The power to imagine a better world has helped transform human societies, and it may be doing the same to ant societies.
Individual ants have differences in behaviour – something almost akin to a personality – that affect colony decisions. And some ants are so different in their personal preferences that they may act as the imagination of the colony, driving it on to a better future.
Rock ants (Temnothorax albipennis), found in coastal areas of the UK, make their homes in crevices. If a nest is wrecked, or if scouts find better digs, it often makes sense to relocate.
But not just any crevice will do. When looking for a new home, ants have a high-maintenance list of requirements, says Thomas O’Shea-Wheller at the Ant Lab of the University of Bristol, UK. They seek low light levels, an entrance gap of 1 to 1.5 millimetres, a ceiling height of roughly 2 millimetres and an internal area of about 20 square centimetres. To test how individuals’ opinions of potential nests affect a group decision to relocate, O’Shea-Wheller’s team showed artificial nests that were excellent, good or poor to 160 individual ants from 10 colonies.
In general, the better the nest, the more time the ants spent in it laying down pheromones. These pheromones make other ants more likely to join them.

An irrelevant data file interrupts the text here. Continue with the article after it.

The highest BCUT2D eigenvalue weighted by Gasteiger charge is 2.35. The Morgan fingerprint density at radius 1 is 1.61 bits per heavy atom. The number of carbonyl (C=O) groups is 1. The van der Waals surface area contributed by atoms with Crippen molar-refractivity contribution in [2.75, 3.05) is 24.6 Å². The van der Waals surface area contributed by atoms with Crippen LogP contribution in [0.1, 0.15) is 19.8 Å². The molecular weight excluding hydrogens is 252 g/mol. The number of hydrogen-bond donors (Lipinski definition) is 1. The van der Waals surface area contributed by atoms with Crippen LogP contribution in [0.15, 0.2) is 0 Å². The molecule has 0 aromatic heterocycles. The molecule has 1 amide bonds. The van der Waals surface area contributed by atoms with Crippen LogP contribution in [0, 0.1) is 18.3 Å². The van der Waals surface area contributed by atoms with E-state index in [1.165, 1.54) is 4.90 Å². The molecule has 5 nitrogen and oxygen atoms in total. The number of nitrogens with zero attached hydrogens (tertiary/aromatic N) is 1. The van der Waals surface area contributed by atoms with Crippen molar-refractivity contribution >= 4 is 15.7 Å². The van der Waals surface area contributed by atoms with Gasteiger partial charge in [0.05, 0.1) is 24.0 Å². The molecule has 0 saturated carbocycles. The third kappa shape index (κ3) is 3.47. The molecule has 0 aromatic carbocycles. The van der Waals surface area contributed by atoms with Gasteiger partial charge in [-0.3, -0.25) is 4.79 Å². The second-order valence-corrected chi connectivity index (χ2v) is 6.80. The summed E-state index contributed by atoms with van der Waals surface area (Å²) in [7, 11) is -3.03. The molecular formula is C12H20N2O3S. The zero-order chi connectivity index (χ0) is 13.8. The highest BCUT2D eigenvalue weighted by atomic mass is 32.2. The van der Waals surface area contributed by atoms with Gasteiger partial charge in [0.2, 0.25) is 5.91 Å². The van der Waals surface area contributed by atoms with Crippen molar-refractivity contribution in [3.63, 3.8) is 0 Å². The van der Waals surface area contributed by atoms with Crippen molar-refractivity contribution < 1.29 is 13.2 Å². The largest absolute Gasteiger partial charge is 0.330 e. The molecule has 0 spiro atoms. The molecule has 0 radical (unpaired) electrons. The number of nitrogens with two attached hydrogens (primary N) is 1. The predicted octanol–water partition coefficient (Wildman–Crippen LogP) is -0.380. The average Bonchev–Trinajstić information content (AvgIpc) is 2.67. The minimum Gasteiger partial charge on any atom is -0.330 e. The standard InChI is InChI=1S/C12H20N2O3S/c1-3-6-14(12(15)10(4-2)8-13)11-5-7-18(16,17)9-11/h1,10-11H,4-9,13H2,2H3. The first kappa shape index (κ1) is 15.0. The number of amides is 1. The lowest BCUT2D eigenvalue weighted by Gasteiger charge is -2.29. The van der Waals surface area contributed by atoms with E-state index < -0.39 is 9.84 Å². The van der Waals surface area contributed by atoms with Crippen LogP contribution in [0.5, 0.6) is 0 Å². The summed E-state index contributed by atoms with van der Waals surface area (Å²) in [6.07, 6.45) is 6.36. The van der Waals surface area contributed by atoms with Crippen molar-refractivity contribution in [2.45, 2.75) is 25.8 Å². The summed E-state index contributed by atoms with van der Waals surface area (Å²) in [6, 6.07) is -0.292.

But the team found a lot of variability between the amount of time individuals spent in a nest of a certain quality. “Some ants are picky, others are more liberal and will accept almost anything,” says O’Shea-Wheller. “Much like humans, not everyone wants to live in a mansion.”
And some ants never seem happy, however nice a nest is. They live there, but seem restless, and are more likely to scout. It means they are always searching for new things. “They are the imagination of the colony,” says O’Shea-Wheller.
“The ability of the colony to find new nest sites depends on there being some wanting to search,” says Anna Dornhaus at the University of Arizona in Tucson. “It’s useful to the colony to have some ants that are fussy.”
The team modelled this behaviour and found that if the colony was choosing between two poor nests, the ants with more extreme behaviour – in this case the ones that would settle for almost anything – helped make the collective decision-making process faster and more flexible (Proceedings of the Royal Society B, DOI: 10.1098/rspb.2016.2237).
“This adds to the evidence that individuality is important,” says Nathalie Stroeymeyt at the University of Lausanne in Switzerland.
However, we still don’t know what’s behind this individuality. “We’d like to know what drives personality differences, what the evolutionary benefits are,” says Dornhaus. “At least this gives us a suggestion about why personality differences could be useful – and could benefit a colony.”
Source: News Scientist